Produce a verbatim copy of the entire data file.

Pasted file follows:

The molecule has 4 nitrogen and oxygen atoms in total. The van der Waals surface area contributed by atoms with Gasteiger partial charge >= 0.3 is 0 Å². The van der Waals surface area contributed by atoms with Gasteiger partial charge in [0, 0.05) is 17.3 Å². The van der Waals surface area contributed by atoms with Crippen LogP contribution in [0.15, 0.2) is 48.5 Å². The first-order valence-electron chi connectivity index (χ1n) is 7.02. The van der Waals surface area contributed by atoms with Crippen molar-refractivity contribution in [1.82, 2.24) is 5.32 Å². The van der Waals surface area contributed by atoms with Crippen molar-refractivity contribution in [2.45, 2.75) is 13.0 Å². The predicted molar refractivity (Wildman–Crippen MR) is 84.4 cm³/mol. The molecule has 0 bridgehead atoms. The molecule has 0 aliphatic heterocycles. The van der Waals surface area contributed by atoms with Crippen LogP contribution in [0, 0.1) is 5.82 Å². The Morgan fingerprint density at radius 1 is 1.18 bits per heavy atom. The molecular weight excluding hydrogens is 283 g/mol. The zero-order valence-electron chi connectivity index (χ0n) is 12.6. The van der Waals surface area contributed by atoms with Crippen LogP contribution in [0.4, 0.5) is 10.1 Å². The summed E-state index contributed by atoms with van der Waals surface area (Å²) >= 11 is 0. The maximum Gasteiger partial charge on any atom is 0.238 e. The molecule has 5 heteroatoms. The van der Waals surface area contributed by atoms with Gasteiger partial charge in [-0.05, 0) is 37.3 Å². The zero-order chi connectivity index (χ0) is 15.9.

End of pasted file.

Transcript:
The molecule has 4 nitrogen and oxygen atoms in total. The van der Waals surface area contributed by atoms with Gasteiger partial charge >= 0.3 is 0 Å². The van der Waals surface area contributed by atoms with Gasteiger partial charge in [0, 0.05) is 17.3 Å². The van der Waals surface area contributed by atoms with Crippen LogP contribution in [0.15, 0.2) is 48.5 Å². The first-order valence-electron chi connectivity index (χ1n) is 7.02. The van der Waals surface area contributed by atoms with Crippen molar-refractivity contribution in [1.82, 2.24) is 5.32 Å². The van der Waals surface area contributed by atoms with Crippen molar-refractivity contribution in [2.45, 2.75) is 13.0 Å². The predicted molar refractivity (Wildman–Crippen MR) is 84.4 cm³/mol. The molecule has 0 bridgehead atoms. The molecule has 0 aliphatic heterocycles. The van der Waals surface area contributed by atoms with Crippen LogP contribution in [0, 0.1) is 5.82 Å². The Morgan fingerprint density at radius 1 is 1.18 bits per heavy atom. The molecular weight excluding hydrogens is 283 g/mol. The zero-order valence-electron chi connectivity index (χ0n) is 12.6. The van der Waals surface area contributed by atoms with Crippen LogP contribution in [0.4, 0.5) is 10.1 Å². The summed E-state index contributed by atoms with van der Waals surface area (Å²) >= 11 is 0. The maximum Gasteiger partial charge on any atom is 0.238 e. The molecule has 5 heteroatoms. The van der Waals surface area contributed by atoms with Gasteiger partial charge in [-0.05, 0) is 37.3 Å². The zero-order chi connectivity index (χ0) is 15.9.